O. Winston Link was an early practioner of railroad action night photography, with his most famous project taking place on the Nofolk & Western Railway from 1955 to 1960. Author Tony Reevy will discuss his new book about O. Winston Link’s photography, Life Along the Line, at the 2013 "Conversations about Photography" hosted by the Center for Railroad Photography & Art in and Lake Forest College at Lake Forest, Ill., on April 12-14.
2013 "Coversations about Photography" Preview
Photos courtesy Center for Railroad Photography & Art
Founded in 1997, the Center for Railroad Photography & Art, works with photographers, writers, and historians around the world to offer a new and unprecedented view of the railroad's influence on American culture through the preservation and presentation of art and photography. The CRPA does not maintain a museum space but collaborates with other institutions, using the majority of its resources for creative programs. Since the beginning, the Center's goal has been to offer high-quality public programs associated with photography and art works in all media. Their annual "Conversations about Photography" sets the pace for national discussion about contemporary railroad photography and encourages young photographers to become a part of the community. Consider attending their tenth annual "Conversations" conference, April 12-14, on the campus of co-sponsor Lake Forest College in Lake Forest, Illinois. Here is a sampling of some of the work from this year's presenters.
Water Street Freight Terminal, 1943: Jack Delano
Pablo Delano will speak about the photographic work of his father, Jack Delano (1914-1997). Delano was employed by the Farm Services Administration, and produced a number of striking color images of railroading in the 1940s. Many of his images are part of an ongoing project in cooperation with the Chicago History Museum set to open in 2014.
Southern Pacific Steam in California: Steve Van Denberg
Steve Van Denberg will present his photographs from the Southern Pacific and its "Peninsula Commute" and quirky narrow gauge operation in California in the 1950s.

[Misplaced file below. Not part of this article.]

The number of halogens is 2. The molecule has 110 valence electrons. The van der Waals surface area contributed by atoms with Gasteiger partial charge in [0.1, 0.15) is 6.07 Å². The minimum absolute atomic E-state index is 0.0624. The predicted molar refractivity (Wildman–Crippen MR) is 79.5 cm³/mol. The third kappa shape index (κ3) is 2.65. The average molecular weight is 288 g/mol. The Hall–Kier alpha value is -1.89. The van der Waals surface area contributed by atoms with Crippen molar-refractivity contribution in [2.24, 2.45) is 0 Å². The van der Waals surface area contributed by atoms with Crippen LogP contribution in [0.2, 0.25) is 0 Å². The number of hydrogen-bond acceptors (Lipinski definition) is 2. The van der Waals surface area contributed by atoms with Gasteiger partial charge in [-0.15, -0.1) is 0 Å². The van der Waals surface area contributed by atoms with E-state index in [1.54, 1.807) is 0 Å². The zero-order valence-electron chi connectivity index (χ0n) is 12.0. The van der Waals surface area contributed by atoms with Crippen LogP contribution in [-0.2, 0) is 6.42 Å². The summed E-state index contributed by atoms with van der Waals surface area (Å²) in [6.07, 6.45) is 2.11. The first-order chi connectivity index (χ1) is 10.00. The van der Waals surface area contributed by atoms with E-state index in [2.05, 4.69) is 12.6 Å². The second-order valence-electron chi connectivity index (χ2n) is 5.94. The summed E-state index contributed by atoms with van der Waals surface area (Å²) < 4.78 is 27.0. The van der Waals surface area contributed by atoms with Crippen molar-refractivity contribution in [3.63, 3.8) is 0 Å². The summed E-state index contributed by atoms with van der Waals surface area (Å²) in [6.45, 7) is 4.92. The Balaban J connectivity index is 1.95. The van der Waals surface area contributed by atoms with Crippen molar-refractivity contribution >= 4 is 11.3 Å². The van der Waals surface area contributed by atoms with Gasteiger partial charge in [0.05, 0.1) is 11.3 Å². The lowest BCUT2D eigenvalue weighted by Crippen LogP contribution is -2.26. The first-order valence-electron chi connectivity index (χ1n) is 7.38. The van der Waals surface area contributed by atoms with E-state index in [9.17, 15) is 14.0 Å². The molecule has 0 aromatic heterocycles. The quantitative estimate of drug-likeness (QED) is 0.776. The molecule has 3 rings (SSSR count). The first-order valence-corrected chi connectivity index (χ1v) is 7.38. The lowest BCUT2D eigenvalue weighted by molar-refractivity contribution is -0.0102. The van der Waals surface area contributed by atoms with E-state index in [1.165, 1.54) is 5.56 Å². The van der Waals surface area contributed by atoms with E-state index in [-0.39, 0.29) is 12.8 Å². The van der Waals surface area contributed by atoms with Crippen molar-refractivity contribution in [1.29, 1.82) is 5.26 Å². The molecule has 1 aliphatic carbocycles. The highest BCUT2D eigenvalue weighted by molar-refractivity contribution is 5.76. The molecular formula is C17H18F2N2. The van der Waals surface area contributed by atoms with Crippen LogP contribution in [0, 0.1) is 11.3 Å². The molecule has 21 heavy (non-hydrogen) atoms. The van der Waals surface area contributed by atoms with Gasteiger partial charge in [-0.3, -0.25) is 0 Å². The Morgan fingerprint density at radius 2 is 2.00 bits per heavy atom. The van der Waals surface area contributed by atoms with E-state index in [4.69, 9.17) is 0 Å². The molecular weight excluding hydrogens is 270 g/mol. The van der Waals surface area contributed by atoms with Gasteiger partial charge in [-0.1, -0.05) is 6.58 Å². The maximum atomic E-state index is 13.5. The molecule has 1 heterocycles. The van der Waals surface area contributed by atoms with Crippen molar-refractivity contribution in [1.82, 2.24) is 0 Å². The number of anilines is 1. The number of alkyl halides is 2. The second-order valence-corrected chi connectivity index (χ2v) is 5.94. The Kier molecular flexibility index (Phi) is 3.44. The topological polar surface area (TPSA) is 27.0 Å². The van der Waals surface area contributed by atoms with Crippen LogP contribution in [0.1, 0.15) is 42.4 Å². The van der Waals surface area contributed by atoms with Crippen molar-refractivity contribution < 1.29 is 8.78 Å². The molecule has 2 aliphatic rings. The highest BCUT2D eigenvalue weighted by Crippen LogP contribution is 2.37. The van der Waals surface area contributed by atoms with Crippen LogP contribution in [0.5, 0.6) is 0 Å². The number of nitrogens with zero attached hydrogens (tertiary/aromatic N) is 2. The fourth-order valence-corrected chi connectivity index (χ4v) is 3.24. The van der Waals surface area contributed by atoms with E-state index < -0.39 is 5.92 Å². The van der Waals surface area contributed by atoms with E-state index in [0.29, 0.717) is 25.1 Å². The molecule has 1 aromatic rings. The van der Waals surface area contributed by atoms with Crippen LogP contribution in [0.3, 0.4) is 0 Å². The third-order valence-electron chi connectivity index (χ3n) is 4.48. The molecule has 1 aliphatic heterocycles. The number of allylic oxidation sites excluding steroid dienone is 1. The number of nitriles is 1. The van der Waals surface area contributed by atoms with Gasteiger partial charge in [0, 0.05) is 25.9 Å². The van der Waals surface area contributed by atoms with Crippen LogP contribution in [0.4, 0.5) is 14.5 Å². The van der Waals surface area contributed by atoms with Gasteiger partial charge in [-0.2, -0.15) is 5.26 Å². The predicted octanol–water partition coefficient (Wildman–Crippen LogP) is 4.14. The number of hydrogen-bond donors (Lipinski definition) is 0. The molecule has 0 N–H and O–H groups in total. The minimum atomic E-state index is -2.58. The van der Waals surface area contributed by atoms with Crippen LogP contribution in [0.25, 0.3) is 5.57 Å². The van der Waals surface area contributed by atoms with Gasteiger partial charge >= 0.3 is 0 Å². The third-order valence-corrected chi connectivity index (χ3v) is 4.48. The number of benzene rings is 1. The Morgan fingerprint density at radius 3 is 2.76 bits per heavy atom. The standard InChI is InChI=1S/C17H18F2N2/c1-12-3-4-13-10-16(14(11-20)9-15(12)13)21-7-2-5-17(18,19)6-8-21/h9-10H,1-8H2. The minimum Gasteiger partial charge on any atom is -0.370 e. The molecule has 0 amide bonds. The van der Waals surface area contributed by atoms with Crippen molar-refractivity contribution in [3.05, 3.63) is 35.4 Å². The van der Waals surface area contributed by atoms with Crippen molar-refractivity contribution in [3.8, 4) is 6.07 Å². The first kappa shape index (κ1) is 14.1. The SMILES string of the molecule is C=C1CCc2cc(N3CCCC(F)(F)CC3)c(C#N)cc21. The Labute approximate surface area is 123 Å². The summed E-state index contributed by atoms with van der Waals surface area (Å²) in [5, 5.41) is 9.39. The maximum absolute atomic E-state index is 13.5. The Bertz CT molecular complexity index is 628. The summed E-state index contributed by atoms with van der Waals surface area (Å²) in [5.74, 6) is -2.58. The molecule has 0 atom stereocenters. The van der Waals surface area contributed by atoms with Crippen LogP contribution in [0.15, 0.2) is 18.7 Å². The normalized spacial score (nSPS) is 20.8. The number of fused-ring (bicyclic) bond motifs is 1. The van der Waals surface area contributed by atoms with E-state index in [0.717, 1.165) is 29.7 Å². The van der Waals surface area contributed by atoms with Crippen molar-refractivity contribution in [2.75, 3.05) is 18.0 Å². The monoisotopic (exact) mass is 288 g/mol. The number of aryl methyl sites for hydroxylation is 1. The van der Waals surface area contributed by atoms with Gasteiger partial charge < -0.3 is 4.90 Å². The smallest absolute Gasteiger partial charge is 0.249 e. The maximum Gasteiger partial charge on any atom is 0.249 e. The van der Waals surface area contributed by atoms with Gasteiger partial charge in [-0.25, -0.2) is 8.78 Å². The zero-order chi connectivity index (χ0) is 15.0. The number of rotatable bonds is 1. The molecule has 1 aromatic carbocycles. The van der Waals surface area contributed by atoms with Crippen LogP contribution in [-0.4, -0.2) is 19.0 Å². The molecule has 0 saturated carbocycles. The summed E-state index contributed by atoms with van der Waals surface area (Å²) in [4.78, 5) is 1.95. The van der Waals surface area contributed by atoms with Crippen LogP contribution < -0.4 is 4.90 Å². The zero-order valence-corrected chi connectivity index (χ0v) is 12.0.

Railroad Monikers: Wes Carr
Wes Carr will discuss his photographic study of the hand-scrawled chalk railroad monikers that travel the nation's freight cars.
From The Main Line: Michael Froio
Through exploring both building and place, Michael Froio's work reveals an era where industry, wealth, and power impacted the land. Michael works at Drexel University in Philadelphia where he is an associate professor and facilities manager for the photography program, part of the Antoinette Wastphal College of Media Arts & Design.
Cate Kratville will talk about the railroad photography by her father, Bill Kratville.
Railroad Artist: Mitch Markovitz
"Sheridan Curve," opaque watercolor on board by Mitch Markovitz depicts the Prarie State Special passenger train on the Chicago North Shore & Milwaukee in Chicago during the spring of 1930. Markovitz will share selections of his railroad art at the conference.
Nofolk Southern meets Amtrak: Casey Thomason
Norfolk Southern's company photographer will talk about his experiences at the conference.
Matthew Kierstead on artist Michael Flanagan
Michael Flanagan’s fascination with railroads led to his paintings taking on the darker, grungy quality of coal dust, railroad embankments and tunnels. What if that train was on such an old battered piece of paper covered with writing and stamps and notations? It would be like discovering a page from an old railroad journal. Indeed, he could create an entire, fictitious rail line with its stations and crossings and people and tunnels — its history. There are 38 paintings of the same size and format that comprise Stations. Each is painted in such meticulous trompe-l’oeil style that the viewer’s impulse is to reach for the surface to see if it is real or painted. Matthew Kierstead will present on the railroad paintings of the late Michael Flanagan.